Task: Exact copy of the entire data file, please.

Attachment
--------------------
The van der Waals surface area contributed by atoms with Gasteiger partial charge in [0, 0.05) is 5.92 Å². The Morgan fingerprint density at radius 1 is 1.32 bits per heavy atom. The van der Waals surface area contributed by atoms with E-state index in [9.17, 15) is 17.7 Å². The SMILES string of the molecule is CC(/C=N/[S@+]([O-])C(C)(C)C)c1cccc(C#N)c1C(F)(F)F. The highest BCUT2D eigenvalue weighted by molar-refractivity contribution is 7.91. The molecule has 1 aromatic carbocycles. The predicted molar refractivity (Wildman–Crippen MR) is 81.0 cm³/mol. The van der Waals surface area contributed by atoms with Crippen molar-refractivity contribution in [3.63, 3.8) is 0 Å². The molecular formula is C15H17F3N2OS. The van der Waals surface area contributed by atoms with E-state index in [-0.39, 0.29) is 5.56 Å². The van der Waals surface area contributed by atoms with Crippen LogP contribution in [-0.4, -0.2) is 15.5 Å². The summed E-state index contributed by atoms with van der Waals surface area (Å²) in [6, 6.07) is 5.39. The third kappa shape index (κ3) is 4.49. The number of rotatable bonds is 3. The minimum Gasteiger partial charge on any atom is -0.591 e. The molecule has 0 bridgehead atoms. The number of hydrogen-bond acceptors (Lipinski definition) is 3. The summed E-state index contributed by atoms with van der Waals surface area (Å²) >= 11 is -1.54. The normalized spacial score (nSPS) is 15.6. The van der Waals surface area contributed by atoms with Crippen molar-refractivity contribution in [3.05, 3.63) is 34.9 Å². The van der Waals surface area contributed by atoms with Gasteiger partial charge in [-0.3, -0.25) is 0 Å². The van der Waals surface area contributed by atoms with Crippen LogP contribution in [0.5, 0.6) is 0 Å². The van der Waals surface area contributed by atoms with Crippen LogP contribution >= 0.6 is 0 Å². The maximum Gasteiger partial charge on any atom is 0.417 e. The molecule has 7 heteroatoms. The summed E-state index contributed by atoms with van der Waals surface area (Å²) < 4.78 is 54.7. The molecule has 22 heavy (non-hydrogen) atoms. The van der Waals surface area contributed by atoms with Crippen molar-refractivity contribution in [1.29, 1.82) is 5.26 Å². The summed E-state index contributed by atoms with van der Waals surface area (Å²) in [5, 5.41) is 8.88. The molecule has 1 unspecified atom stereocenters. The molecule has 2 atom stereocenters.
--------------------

The van der Waals surface area contributed by atoms with Gasteiger partial charge in [0, 0.05) is 5.92 Å². The Morgan fingerprint density at radius 1 is 1.32 bits per heavy atom. The van der Waals surface area contributed by atoms with E-state index in [9.17, 15) is 17.7 Å². The SMILES string of the molecule is CC(/C=N/[S@+]([O-])C(C)(C)C)c1cccc(C#N)c1C(F)(F)F. The highest BCUT2D eigenvalue weighted by molar-refractivity contribution is 7.91. The molecule has 1 aromatic carbocycles. The predicted molar refractivity (Wildman–Crippen MR) is 81.0 cm³/mol. The van der Waals surface area contributed by atoms with Crippen molar-refractivity contribution in [3.63, 3.8) is 0 Å². The molecular formula is C15H17F3N2OS. The van der Waals surface area contributed by atoms with E-state index in [-0.39, 0.29) is 5.56 Å². The van der Waals surface area contributed by atoms with Crippen LogP contribution in [-0.4, -0.2) is 15.5 Å². The summed E-state index contributed by atoms with van der Waals surface area (Å²) in [6, 6.07) is 5.39. The third kappa shape index (κ3) is 4.49. The number of rotatable bonds is 3. The minimum Gasteiger partial charge on any atom is -0.591 e. The molecule has 0 bridgehead atoms. The number of hydrogen-bond acceptors (Lipinski definition) is 3. The summed E-state index contributed by atoms with van der Waals surface area (Å²) >= 11 is -1.54. The normalized spacial score (nSPS) is 15.6. The van der Waals surface area contributed by atoms with Crippen molar-refractivity contribution in [3.05, 3.63) is 34.9 Å². The van der Waals surface area contributed by atoms with Gasteiger partial charge in [-0.3, -0.25) is 0 Å². The van der Waals surface area contributed by atoms with Crippen LogP contribution in [0.5, 0.6) is 0 Å². The van der Waals surface area contributed by atoms with Crippen LogP contribution >= 0.6 is 0 Å². The maximum Gasteiger partial charge on any atom is 0.417 e. The molecule has 7 heteroatoms. The summed E-state index contributed by atoms with van der Waals surface area (Å²) < 4.78 is 54.7. The molecule has 22 heavy (non-hydrogen) atoms. The van der Waals surface area contributed by atoms with Crippen molar-refractivity contribution in [1.29, 1.82) is 5.26 Å². The summed E-state index contributed by atoms with van der Waals surface area (Å²) in [5, 5.41) is 8.88. The molecule has 1 unspecified atom stereocenters. The molecule has 2 atom stereocenters.